Years ago, I experienced a series of events that made me feel that God had a plan for me.
The first event occurred many years ago, during World War II, when I was an 18 year old United States Marine, awaiting in a Guard Company at Hunter’s Point in San Francisco, to be shipped out to a combat unit somewhere in the Pacific. Often, I found myself walking a lonely post either late at night or in predawn darkness.
I hated these duties; the truth was that I was afraid of the dark, and becoming a Marine had not changed me into the tough, fearless superman that I somehow thought it would. I was still the same 140 pound, five foot nine, scared of the dark kid that I had always been, the only difference being that I was now dressed in a Marine uniform and carrying, slung on my shoulder, a cheaply made submachine gun derisively called a grease gun, that bore, stamped on its barrel, the name of the same manufacturer that had made the BB gun that I had left at home, THE DAISY AIR RIFLE COMPANY.
On the night of this first event, I found myself at 2 AM walking between towering stacks of lumber that created narrow alley like paths between their high walls. The thick, cold bay fog closed in, and the soft moan of a foghorn sounded from the distance. From time to time a full moon would briefly peek out of the high overhead fog.
Something was moving in the fog ahead of me. As it drew closer it took on the form of a large, heavyset man slowly advancing. The night before someone had fired on one of our guards, and an attempt had been made to sabotage a destroyer being repaired to be sent back into combat in the Pacific. Aware of these events, I summoned up my best imitation of a tough Marine’s voice and, still sounding like a scared teenager, called out “Halt!” The form in the darkness kept advancing. “Halt, Halt or I’ll shoot.” The form kept advancing.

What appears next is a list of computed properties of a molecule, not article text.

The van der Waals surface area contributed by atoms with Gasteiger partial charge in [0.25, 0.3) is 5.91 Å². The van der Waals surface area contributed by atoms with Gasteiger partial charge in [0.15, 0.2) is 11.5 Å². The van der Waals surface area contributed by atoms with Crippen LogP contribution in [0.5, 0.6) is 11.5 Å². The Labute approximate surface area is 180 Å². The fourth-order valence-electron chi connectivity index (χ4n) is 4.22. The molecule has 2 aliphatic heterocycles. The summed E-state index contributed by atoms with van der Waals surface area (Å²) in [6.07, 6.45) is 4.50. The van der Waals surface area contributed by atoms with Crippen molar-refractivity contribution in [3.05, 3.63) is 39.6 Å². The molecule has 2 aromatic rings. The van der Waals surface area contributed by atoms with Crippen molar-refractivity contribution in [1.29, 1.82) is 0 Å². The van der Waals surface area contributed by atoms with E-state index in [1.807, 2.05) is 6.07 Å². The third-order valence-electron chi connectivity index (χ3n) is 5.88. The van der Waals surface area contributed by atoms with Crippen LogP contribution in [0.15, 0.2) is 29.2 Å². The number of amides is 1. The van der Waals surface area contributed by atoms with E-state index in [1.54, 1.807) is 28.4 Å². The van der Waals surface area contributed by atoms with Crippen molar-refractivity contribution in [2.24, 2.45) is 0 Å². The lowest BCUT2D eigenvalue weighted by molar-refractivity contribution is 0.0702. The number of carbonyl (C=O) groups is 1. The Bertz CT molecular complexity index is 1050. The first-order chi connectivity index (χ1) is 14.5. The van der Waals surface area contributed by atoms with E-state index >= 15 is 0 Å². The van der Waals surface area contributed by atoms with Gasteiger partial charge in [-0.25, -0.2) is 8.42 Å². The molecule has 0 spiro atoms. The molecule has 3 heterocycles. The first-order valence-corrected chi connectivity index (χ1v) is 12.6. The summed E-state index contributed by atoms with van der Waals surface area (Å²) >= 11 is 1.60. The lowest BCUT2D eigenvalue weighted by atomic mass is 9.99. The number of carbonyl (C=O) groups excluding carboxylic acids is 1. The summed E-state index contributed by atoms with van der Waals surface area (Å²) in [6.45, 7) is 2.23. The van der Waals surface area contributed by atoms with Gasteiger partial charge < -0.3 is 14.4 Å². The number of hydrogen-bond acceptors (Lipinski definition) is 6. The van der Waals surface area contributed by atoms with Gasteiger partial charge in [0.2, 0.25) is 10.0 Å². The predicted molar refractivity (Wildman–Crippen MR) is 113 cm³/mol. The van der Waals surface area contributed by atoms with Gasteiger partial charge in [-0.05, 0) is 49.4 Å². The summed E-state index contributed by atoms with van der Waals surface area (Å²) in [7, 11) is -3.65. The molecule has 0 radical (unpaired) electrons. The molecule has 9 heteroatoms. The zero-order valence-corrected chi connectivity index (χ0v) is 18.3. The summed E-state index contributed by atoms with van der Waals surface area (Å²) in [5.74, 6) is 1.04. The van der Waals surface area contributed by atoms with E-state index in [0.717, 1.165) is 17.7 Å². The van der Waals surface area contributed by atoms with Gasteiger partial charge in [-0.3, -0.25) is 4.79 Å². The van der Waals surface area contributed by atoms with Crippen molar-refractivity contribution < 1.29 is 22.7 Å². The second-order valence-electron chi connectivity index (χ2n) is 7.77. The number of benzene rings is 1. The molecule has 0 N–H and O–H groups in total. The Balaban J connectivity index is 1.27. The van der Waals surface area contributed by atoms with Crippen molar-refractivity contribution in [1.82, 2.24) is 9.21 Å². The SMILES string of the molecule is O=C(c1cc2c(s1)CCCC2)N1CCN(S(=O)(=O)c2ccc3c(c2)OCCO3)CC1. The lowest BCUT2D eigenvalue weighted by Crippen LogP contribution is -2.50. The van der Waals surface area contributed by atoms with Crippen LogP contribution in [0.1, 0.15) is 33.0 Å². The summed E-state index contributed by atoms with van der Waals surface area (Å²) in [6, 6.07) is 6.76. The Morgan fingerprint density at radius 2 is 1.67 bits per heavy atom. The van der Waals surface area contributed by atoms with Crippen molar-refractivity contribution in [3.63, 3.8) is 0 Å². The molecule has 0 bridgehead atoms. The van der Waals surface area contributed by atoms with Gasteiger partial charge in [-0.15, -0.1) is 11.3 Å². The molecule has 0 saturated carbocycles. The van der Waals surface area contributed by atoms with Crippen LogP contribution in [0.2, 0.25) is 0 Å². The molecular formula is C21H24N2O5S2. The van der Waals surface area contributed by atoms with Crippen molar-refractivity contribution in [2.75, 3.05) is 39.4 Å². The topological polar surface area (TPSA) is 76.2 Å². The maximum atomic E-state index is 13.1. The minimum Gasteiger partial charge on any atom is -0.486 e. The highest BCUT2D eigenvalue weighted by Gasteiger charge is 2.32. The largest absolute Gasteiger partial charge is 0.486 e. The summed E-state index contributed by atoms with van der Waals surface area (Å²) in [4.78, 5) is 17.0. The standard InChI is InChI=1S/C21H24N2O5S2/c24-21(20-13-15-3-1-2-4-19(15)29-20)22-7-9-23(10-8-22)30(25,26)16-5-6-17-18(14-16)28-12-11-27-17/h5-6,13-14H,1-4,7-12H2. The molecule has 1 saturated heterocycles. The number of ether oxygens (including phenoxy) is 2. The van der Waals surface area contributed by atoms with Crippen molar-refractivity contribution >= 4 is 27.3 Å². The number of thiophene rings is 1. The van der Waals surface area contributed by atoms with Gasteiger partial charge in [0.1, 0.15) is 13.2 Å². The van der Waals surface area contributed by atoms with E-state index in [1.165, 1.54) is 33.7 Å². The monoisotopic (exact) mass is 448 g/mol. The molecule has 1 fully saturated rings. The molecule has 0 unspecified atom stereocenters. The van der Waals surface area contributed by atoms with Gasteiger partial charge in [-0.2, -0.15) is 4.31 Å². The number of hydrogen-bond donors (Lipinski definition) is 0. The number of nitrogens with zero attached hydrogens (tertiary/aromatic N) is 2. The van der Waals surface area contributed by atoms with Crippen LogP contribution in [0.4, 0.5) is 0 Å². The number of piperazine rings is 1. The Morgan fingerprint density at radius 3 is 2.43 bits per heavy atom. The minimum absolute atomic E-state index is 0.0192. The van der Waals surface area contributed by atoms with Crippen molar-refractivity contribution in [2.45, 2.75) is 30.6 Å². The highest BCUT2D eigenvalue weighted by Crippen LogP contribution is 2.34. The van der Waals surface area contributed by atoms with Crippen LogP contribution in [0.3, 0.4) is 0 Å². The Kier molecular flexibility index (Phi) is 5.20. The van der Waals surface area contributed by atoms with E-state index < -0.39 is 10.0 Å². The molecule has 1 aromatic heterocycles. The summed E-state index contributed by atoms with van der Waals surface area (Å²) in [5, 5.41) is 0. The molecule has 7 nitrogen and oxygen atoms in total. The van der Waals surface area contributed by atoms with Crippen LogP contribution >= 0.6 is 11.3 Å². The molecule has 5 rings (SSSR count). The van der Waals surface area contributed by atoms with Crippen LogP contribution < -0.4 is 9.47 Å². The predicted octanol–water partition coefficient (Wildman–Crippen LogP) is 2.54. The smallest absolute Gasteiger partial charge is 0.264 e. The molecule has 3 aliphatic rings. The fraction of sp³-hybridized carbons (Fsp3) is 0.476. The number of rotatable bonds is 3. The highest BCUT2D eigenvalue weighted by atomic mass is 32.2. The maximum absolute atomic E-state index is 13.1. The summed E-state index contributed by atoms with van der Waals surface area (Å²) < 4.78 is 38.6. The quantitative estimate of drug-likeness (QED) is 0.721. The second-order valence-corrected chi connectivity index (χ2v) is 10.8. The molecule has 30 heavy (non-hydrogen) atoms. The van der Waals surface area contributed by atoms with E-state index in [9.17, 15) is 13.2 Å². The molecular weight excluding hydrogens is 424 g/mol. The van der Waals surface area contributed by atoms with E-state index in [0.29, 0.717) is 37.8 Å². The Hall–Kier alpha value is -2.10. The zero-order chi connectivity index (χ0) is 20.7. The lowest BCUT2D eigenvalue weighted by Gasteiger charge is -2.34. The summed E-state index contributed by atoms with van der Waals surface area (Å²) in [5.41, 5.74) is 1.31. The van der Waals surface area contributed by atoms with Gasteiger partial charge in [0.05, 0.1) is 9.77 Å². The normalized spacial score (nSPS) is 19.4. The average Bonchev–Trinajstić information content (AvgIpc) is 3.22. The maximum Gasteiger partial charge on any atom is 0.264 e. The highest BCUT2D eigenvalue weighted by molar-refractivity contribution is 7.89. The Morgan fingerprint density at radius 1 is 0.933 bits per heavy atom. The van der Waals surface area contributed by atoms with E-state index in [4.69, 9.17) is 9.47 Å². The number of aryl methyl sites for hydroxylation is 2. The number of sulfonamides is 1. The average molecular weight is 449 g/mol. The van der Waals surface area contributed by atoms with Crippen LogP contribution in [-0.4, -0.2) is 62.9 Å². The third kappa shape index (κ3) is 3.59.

As if possessing a mind of its own, the submachine gun slipped from my shoulder and assumed the firing position, aimed directly at the advancing man’s chest, and my hand, as it had been trained to do, began to squeeze with the trigger finger firmly in position. Now, it was as if a millisecond became an eternity and from somewhere far in the distance of my mind I heard the words, “Thou shall not kill.” As if summoned by those words, the entire scene was suddenly bathed in soft white light as the moon came into a clearing in the fog, and I saw the figure of an old man with a wire running from his ear to his shirt pocket. I realized that the old fellow was wearing a hearing aid that he had failed to turn on, and my trigger finger relaxed. He was now no longer a millisecond from death.
I permitted the man to advance and as he came closer I summoned my best Marine Corps voice and said, “Don’t ever walk around here with your hearing aid turned off. I almost shot you.” Apparently he had turned it on, as when he turned to leave he called out, “I’m going now sonny, don’t shoot me.”
A short time later I was shipped out to Guadal Canal and Bougainville. When the war ended my unit was placed on a slow moving LST, Landing Ship Tank, and sent via New Guinea and the Philippines, to North China, where we took part in the repatriation of the Japanese troops in that area while keeping the rail lines open for General Stillwell’s troops coming up from Burma, to oppose the Chinese Communists. In reality it was an opening gun in the Cold War.